1. Froelich, Warren

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When it comes to prostate-specific antigen (PSA) testing, researchers at the University of California, San Francisco (UCSF) discovered that factors in an individual's genetic makeup can skew the results, contributing to the somewhat unreliable predictions for prostate cancer observed in recent years with this controversial biomarker.

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By correcting for these genetic factors, the UCSF team found that about 20 percent of biopsies for non-prostate cancer cases in two previous clinical trials would have been avoided in men referred for this invasive procedure based on standard PSA findings.


"Our findings are exciting because we were able to show that we can use genetic discoveries that are coming out of genome-wide association studies to actually improve the detection of prostate cancer and hopefully try to make PSA a more useful and accurate screening biomarker," said Linda Kachuri, MPH, PhD, a postdoctoral fellow in the Department of Epidemiology & Biostatistics at UCSF.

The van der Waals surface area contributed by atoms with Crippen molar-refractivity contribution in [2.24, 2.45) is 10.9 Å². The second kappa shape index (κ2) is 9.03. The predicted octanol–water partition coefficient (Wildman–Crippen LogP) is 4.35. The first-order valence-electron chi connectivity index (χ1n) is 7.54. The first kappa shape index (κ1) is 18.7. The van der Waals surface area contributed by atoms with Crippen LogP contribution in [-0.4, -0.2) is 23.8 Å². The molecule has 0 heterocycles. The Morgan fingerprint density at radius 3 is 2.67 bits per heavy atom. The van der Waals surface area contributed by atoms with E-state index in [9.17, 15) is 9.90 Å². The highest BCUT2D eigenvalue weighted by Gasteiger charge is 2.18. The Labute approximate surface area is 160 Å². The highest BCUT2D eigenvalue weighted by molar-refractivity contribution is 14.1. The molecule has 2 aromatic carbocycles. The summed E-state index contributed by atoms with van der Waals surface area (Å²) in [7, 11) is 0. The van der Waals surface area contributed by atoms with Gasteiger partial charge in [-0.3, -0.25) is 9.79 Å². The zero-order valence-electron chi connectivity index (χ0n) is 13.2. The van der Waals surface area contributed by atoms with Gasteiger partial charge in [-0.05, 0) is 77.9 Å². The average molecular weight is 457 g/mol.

Presented during the 2022 American Association for Cancer Research (AACR) Annual Meeting, held April 8-13 in New Orleans, the research results stem from what is believed to be the largest ever genome-wide association study (GWAS) of PSA that included 95,000 men without diagnosed prostate cancer, using data from five cohorts from the United States, United Kingdom, and Sweden.


"I think that tools that give us more precision typically will turn out to have value," said Louis M. Weiner, MD, Director of the Georgetown Lombardi Comprehensive Cancer Center, who moderated an AACR press conference on this study.